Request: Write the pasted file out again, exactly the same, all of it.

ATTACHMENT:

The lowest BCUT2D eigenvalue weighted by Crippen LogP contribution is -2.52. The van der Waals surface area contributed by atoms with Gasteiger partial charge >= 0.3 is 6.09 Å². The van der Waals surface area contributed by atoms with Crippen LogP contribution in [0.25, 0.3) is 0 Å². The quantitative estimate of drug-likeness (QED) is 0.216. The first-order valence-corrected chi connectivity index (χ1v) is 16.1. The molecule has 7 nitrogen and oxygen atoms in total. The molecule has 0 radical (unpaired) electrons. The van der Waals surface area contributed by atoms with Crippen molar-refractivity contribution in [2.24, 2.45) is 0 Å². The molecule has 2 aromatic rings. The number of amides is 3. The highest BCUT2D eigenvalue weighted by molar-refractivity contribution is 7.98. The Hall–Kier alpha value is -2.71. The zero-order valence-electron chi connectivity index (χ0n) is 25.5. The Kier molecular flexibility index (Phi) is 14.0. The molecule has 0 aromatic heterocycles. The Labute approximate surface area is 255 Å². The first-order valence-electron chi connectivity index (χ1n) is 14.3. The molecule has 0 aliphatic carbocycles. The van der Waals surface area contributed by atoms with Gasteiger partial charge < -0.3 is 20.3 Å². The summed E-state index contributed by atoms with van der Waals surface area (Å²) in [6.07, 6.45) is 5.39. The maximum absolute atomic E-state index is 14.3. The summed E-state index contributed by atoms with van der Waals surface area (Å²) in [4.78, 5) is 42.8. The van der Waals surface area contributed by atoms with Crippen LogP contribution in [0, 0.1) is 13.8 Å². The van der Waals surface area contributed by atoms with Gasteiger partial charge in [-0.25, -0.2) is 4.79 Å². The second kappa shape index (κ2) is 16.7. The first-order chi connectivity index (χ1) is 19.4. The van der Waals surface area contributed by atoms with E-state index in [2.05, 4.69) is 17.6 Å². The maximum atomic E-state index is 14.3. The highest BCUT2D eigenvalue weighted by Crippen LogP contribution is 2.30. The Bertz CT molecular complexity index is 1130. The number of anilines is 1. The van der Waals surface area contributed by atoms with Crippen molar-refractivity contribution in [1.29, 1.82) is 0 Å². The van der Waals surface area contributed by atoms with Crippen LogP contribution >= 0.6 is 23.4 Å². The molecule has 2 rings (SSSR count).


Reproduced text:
The lowest BCUT2D eigenvalue weighted by Crippen LogP contribution is -2.52. The van der Waals surface area contributed by atoms with Gasteiger partial charge >= 0.3 is 6.09 Å². The van der Waals surface area contributed by atoms with Crippen LogP contribution in [0.25, 0.3) is 0 Å². The quantitative estimate of drug-likeness (QED) is 0.216. The first-order valence-corrected chi connectivity index (χ1v) is 16.1. The molecule has 7 nitrogen and oxygen atoms in total. The molecule has 0 radical (unpaired) electrons. The van der Waals surface area contributed by atoms with Crippen molar-refractivity contribution in [2.24, 2.45) is 0 Å². The molecule has 2 aromatic rings. The number of amides is 3. The highest BCUT2D eigenvalue weighted by molar-refractivity contribution is 7.98. The Hall–Kier alpha value is -2.71. The zero-order valence-electron chi connectivity index (χ0n) is 25.5. The Kier molecular flexibility index (Phi) is 14.0. The molecule has 0 aromatic heterocycles. The Labute approximate surface area is 255 Å². The first-order valence-electron chi connectivity index (χ1n) is 14.3. The molecule has 0 aliphatic carbocycles. The van der Waals surface area contributed by atoms with Gasteiger partial charge < -0.3 is 20.3 Å². The summed E-state index contributed by atoms with van der Waals surface area (Å²) in [6.07, 6.45) is 5.39. The maximum absolute atomic E-state index is 14.3. The summed E-state index contributed by atoms with van der Waals surface area (Å²) in [4.78, 5) is 42.8. The van der Waals surface area contributed by atoms with Crippen LogP contribution in [0, 0.1) is 13.8 Å². The van der Waals surface area contributed by atoms with Gasteiger partial charge in [-0.25, -0.2) is 4.79 Å². The second kappa shape index (κ2) is 16.7. The first-order chi connectivity index (χ1) is 19.4. The van der Waals surface area contributed by atoms with E-state index in [2.05, 4.69) is 17.6 Å². The maximum atomic E-state index is 14.3. The highest BCUT2D eigenvalue weighted by Crippen LogP contribution is 2.30. The Bertz CT molecular complexity index is 1130. The number of anilines is 1. The van der Waals surface area contributed by atoms with Crippen molar-refractivity contribution in [1.29, 1.82) is 0 Å². The van der Waals surface area contributed by atoms with Crippen LogP contribution >= 0.6 is 23.4 Å². The molecule has 2 rings (SSSR count).